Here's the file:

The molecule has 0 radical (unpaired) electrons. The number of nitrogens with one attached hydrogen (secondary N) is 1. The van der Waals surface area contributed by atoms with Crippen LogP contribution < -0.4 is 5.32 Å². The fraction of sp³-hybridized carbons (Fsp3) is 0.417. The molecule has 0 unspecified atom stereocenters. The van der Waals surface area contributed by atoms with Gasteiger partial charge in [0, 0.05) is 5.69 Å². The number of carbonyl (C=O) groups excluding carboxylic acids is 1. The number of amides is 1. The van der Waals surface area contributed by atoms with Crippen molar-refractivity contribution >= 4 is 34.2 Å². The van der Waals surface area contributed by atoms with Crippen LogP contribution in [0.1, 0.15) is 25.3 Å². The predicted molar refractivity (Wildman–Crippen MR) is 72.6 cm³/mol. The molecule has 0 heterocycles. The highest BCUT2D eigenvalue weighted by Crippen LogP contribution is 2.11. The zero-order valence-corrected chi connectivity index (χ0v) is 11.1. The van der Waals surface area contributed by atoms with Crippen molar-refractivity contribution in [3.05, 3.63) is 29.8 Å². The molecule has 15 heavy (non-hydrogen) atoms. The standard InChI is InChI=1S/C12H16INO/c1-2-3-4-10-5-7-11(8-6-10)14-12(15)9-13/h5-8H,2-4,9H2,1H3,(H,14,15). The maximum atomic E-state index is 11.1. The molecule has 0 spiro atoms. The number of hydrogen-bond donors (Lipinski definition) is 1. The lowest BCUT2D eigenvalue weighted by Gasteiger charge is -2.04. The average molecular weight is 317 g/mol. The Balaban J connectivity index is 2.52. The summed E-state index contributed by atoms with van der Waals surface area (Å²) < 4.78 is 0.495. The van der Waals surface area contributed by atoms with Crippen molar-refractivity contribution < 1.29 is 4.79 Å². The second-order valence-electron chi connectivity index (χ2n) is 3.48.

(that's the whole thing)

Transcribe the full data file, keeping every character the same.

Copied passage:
The molecule has 0 radical (unpaired) electrons. The number of nitrogens with one attached hydrogen (secondary N) is 1. The van der Waals surface area contributed by atoms with Crippen LogP contribution < -0.4 is 5.32 Å². The fraction of sp³-hybridized carbons (Fsp3) is 0.417. The molecule has 0 unspecified atom stereocenters. The van der Waals surface area contributed by atoms with Gasteiger partial charge in [0, 0.05) is 5.69 Å². The number of carbonyl (C=O) groups excluding carboxylic acids is 1. The number of amides is 1. The van der Waals surface area contributed by atoms with Crippen molar-refractivity contribution >= 4 is 34.2 Å². The van der Waals surface area contributed by atoms with Crippen LogP contribution in [0.1, 0.15) is 25.3 Å². The predicted molar refractivity (Wildman–Crippen MR) is 72.6 cm³/mol. The molecule has 0 heterocycles. The highest BCUT2D eigenvalue weighted by Crippen LogP contribution is 2.11. The zero-order valence-corrected chi connectivity index (χ0v) is 11.1. The van der Waals surface area contributed by atoms with Crippen molar-refractivity contribution in [3.05, 3.63) is 29.8 Å². The molecule has 15 heavy (non-hydrogen) atoms. The standard InChI is InChI=1S/C12H16INO/c1-2-3-4-10-5-7-11(8-6-10)14-12(15)9-13/h5-8H,2-4,9H2,1H3,(H,14,15). The maximum atomic E-state index is 11.1. The molecule has 0 spiro atoms. The number of hydrogen-bond donors (Lipinski definition) is 1. The lowest BCUT2D eigenvalue weighted by Gasteiger charge is -2.04. The average molecular weight is 317 g/mol. The Balaban J connectivity index is 2.52. The summed E-state index contributed by atoms with van der Waals surface area (Å²) < 4.78 is 0.495. The van der Waals surface area contributed by atoms with Crippen molar-refractivity contribution < 1.29 is 4.79 Å². The second-order valence-electron chi connectivity index (χ2n) is 3.48.